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Has anyone come across this?(17 Posts)
Just came across this as I was looking for techniques about puppy biting.. I just am not sure how workable it is..
Not sure to be honest. I think it is pretty rude to not acknowledge a dog that is happy you are back. I always say 'hello mate' when I come in, put the shopping down and give him a bit of fuss if he is waiting calmly.
I don't know either I love coming in seeing Eric's tail wagging furiously as he's so pleased to see us. He brings us a toy as we walk in so we usually drop bags and play for a while. He's really good at being left so it would feel wrong to me not to acknowledge him as we walked in.
I chuckled at that, Spicy
But yes, it seems a bit weird to blank them for that long, if at all. Plus whilst I am attempting to modify my youngest DCs behaviour around le dawg, I doubt very much they would be able to not run around and play..
I don't like it. Dogs are social beings. I think he has some fundamental misconceptions - I like the principles of being calm around a puppy, that's common sense. But he's sort of bypassed the need to teach a puppy how to be alone. It will work, because not making a huge fuss on your return, or especially when you leave, helps to minimise separation anxiety, but I don't think he has the nub of why it will work. They are creatures of the moment but they are also able to predict that if they are all alone, that means you will return. They just don't know when, which may be stressful for them.
Some puppies are just hellish mouthy little buggers and almost all of them respond to a very simple tactic - when teeth contact skin the game stops, the humans become really boring and the verbal, eye and physical contact is all withdrawn immediately. They make the link quickly.
I also don't think that if you don't follow his advice you will have a biter on your hands, which he almost seems to suggest.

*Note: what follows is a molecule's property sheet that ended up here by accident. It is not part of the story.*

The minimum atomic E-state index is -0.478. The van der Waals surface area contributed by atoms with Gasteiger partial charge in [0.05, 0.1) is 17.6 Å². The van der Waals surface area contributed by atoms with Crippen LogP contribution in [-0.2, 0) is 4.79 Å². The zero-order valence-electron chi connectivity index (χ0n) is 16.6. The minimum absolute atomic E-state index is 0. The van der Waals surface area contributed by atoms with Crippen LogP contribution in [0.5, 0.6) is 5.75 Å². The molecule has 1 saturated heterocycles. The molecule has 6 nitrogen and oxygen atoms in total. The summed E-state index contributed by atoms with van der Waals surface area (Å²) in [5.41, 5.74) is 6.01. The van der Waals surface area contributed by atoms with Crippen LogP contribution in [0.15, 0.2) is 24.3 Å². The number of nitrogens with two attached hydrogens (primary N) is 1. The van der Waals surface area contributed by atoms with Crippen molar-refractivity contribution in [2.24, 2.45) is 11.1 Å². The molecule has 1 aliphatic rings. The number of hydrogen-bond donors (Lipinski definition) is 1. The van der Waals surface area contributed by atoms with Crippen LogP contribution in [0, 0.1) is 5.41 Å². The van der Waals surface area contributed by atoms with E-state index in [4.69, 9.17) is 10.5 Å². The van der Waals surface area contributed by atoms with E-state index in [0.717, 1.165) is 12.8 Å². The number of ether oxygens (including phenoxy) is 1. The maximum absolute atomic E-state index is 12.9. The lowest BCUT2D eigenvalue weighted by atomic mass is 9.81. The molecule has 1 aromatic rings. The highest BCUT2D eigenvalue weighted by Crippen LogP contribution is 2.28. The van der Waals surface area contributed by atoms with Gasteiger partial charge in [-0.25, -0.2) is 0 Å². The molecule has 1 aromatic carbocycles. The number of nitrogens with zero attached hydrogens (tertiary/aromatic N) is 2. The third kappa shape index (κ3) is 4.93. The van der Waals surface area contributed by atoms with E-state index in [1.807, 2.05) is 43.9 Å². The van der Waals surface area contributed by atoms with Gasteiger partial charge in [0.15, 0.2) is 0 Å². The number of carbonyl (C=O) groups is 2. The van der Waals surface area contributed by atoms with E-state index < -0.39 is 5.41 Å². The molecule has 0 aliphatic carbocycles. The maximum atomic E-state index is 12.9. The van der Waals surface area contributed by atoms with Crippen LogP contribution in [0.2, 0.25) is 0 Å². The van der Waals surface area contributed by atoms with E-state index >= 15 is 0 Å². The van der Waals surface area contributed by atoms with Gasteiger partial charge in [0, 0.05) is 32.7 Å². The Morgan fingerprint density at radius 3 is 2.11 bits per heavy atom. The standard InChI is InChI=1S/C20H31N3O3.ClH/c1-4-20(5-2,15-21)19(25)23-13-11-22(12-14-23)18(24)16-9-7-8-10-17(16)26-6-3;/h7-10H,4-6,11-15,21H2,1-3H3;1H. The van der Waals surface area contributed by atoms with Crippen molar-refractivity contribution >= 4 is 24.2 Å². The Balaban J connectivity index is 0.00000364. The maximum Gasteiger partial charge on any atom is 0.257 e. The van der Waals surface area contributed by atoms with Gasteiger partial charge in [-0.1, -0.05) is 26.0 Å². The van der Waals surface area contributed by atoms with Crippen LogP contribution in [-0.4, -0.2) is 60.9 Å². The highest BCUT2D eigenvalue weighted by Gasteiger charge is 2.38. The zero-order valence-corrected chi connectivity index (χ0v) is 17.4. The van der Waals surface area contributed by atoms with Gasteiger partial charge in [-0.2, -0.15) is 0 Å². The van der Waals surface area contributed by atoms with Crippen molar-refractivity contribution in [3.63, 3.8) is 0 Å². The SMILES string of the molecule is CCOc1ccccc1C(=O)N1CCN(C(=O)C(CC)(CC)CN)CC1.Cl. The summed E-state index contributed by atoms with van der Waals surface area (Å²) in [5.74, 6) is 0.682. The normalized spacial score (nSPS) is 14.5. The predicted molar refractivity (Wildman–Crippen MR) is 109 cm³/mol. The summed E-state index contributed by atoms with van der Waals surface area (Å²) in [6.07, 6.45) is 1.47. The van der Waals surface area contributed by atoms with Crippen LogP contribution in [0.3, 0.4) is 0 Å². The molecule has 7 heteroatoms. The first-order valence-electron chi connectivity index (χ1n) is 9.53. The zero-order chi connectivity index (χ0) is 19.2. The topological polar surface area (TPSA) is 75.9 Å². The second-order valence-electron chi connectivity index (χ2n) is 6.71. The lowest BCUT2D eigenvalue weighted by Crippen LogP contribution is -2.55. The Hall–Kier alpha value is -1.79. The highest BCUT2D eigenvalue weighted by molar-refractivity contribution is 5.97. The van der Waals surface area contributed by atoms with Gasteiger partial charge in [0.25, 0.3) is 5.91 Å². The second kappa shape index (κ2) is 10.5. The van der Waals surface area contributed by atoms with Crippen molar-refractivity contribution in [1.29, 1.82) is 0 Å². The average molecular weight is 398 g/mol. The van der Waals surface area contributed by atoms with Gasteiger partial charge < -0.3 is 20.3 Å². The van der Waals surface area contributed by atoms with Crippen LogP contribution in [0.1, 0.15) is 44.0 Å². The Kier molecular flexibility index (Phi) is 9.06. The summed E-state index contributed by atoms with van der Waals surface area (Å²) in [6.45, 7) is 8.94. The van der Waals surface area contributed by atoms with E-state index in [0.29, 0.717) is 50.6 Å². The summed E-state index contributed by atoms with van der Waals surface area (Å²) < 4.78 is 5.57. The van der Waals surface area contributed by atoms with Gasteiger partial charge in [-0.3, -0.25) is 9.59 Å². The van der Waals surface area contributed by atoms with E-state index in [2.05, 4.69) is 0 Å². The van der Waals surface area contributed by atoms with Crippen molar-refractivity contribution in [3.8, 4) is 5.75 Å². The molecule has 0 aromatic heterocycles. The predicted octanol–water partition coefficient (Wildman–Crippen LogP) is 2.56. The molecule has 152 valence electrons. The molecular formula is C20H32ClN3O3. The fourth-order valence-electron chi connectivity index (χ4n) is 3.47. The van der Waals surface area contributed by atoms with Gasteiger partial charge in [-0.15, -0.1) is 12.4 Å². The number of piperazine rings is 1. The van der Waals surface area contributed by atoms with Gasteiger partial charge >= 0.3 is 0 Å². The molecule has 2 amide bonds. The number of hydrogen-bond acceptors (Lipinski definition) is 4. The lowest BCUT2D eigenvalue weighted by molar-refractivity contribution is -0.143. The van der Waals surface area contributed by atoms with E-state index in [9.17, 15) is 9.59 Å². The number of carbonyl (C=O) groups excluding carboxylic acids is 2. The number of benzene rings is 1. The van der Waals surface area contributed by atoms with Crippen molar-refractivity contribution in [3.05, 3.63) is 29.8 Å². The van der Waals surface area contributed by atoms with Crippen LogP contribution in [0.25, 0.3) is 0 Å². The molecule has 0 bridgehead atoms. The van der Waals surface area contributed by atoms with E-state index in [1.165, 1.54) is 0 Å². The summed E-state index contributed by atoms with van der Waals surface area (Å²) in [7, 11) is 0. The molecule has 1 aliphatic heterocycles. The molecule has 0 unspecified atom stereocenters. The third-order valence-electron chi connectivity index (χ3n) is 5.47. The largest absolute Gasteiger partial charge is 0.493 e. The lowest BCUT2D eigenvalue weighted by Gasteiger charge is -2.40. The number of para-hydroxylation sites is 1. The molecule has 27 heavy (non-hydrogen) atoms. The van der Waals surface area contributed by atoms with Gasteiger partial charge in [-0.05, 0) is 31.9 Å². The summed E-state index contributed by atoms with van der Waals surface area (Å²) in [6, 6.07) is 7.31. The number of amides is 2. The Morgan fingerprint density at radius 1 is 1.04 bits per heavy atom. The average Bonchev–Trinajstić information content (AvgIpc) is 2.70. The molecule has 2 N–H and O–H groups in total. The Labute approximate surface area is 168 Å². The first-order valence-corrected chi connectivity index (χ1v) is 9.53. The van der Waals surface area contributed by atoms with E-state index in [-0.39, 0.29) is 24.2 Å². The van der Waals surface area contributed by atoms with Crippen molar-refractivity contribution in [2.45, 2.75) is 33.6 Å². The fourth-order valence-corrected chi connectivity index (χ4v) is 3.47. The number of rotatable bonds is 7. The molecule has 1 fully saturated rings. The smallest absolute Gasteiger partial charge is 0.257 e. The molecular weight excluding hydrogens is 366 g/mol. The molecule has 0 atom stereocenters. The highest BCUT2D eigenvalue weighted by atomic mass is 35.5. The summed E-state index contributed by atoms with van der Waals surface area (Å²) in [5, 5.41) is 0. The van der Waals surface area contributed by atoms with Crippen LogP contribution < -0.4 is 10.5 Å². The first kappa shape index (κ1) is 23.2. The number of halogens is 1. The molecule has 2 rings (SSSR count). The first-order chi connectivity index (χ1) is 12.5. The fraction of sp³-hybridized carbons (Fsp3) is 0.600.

I have a hellish mouthy little bugger
And aside from teaching her 'leave' as often as possible, coupled with the tactic you describe above, she is a feisty biatch who is not responding too well to this at present. Hence me searching in desperation on the net. She does not appear to be making that link..
Are you redirecting her to something appropriate to chew when she gets mouthy? Is the "no hand games" rule in place and observed by everyone in the household? And do you have a crate and kongs to use when she is becoming overexcited and needs time out?
Yes to redirecting- we don't do hand games unless armed. It's usually her jumping up and biting which can be a bit problematic when you're about a foot way from a distraction toy which she is blocking the way to you getting!!
Going to start using the crate for more calming down issues- at present it has been putting her in the kitchen as her crate is in sitting room.
Any other tips other than redirecting? I am keeping in mind this too shall pass but at present I am
mainly working on redirection and separation when smaller children want to run and play outside because it's clearly too much of a wind up for her
Biting is a normal puppy behaviour. Puppies investigate the world through their mouths. If it is within reach, it will probably be picked up and chewed! If it is exciting and moves fast it will definitely get bitten. Dogs play by using their mouths because they don’t have hands.
Puppies need to bite and they need to play. What he/she is doing is simply trying to elicit play. Play is by far the best way to bond with your pup and is a great way to reward him during training.
Use tug toys that he can bite. Old knotted towels or a favourite toy with string attached. Unwanted dressing gown cords are ideal. You need to encourage him to bite one end of the toy whilst you hold the other end. Then you can have a great game together without getting bitten.
Ensure your tug toys are long enough and soft enough for your puppy to happily bite. Your toy should touch the floor whilst you are holding the other end. This allows you to animate the toy and keep the game low to the ground and not encourage jumping up. It also puts distance between teeth and hands.
Keep these interactive toys out of your pups reach whilst they are not being played with. It will keep them more novel which means the pup is more likely to want to bite and play with them when given the opportunity. Plant toys around the house and garden (out of puppies reach) so you have them easily accessible and as much as possible, take the game outside.